The View From Inside Cuba's Not-So-Worldwide Web
BY Anne Nelson | Friday, April 5 2013
The “Palacio Central de Computacion” lies in the heart of central Havana, amid battered monuments and the crumbling shells of grand hotels. Despite its “palace” billing, the design of the squat blue two-story building recalls its origins as a pre-revolution Sears box store. At the entrance, a government employee sits at a desk, with two uniformed guards standing by. No, she states firmly, foreigners may not enter the facility, and no, photographs are not permitted. What are those intent young Cubans doing at the desktops behind her? “Computing,” she answers, that is, writing school essays and emails to their Cuban friends on the Cuban “Intranet.”
What about the Internet — the global force that has created new connections across the planet? “Not around here,” she says with a frown. In other words, as far as those young Cubans are concerned, the "world" in "World Wide Web" means "Cuba."
The Palacio Central is the largest outpost of the Joven Club de Computacion, the national collection of computer parlors created to serve a mostly young constituency. According to the government, there are some 600 Joven Clubs, approximately one for every 18,000 Cubans. But the Joven Clubs’ online access is restricted to the Cuban “intranet,” which accesses only Cuban email addresses, websites and resources. The centers also offer classes in Microsoft Word and Excel, and host visits by domestic bloggers. But the emphasis is solidly on “domestic.” When Fidel Castro announced the creation of the centers in 1987, he envisioned them as supports for the domestic pillars of collective society: “The Joven Club of the factory, of the institutions, and the Joven Clubs of the masses, because these are the neighborhood institutions; this is the family doctor, the Cuban family computer.”
Cuba’s online censorship is extreme, but it is not total. Ask any three Cubans about whether and how they can access the Internet, and you’re likely to get three completely different answers. Hardware is decidedly a challenge. According to HYPERLINK Cuba’s National Office of Statistics, there were only 70 PCs per 1,000 Cubans in 2011, and many of those could be considered antiques in computing terms. Nonetheless, PCs are fairly common possessions among prosperous residents of major cities, especially students, professionals and white-collar workers. Anecdotal evidence suggests that many of them are gifts from relatives who live or travel abroad.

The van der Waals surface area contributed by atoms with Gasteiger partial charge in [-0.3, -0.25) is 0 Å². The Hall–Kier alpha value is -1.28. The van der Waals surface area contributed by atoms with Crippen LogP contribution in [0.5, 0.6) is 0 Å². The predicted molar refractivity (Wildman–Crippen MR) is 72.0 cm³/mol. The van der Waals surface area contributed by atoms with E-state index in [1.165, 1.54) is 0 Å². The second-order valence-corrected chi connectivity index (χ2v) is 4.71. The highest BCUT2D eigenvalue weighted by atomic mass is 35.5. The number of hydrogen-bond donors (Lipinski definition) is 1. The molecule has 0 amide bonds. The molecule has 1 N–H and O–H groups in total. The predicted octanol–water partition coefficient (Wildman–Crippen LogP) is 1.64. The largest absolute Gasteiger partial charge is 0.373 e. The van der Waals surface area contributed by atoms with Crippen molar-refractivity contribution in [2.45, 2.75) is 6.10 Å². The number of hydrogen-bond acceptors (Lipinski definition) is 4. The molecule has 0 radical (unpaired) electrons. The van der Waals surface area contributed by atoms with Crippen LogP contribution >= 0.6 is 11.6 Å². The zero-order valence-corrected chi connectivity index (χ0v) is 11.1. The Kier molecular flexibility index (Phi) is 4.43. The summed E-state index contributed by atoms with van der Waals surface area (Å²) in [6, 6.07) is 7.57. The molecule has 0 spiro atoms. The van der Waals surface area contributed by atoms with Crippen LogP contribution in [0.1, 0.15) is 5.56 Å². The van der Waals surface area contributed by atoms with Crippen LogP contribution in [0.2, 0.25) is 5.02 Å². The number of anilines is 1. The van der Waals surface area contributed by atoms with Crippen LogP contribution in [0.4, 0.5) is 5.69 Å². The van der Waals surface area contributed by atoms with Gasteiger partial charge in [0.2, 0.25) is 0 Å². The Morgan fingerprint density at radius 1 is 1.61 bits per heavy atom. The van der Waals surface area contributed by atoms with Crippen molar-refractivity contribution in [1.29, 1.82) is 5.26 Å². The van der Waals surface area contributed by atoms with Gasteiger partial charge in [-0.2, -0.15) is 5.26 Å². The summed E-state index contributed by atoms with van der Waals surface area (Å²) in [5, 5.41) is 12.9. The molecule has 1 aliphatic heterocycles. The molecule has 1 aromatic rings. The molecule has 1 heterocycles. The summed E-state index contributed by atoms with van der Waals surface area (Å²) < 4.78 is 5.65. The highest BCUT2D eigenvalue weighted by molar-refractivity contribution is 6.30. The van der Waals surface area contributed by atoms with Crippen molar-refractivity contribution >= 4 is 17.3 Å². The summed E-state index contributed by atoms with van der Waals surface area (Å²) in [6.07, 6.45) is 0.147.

Online access is "a mess"
But Internet usage is restricted, expensive, and sorely coveted. A straw poll conducted on my March 2013 visit to the island revealed that the minority of Cubans who managed to get online follow one of five basic paths — of wildly differing quality:
1. Senior officials generally have Internet access, often at good speeds. Senior professionals and members of the international business and diplomatic community also have privileged access.
2. Many government offices also have an Internet connection, but it is restricted to one or a few employees. Others may request to borrow it for a quick session — though their web traffic is monitored.
3. Some university and research facilities have access, though users complain that the connections are painfully slow.
4. The government telecommunications agency ETECSA announced plans to open “several” computer centers on the island in February, with 8 to 10 Internet connections each. Access would be open to the public, but priced at about $6 an hour, a prohibitive rate for most Cubans. It’s unclear how much of this plan has gone into operation.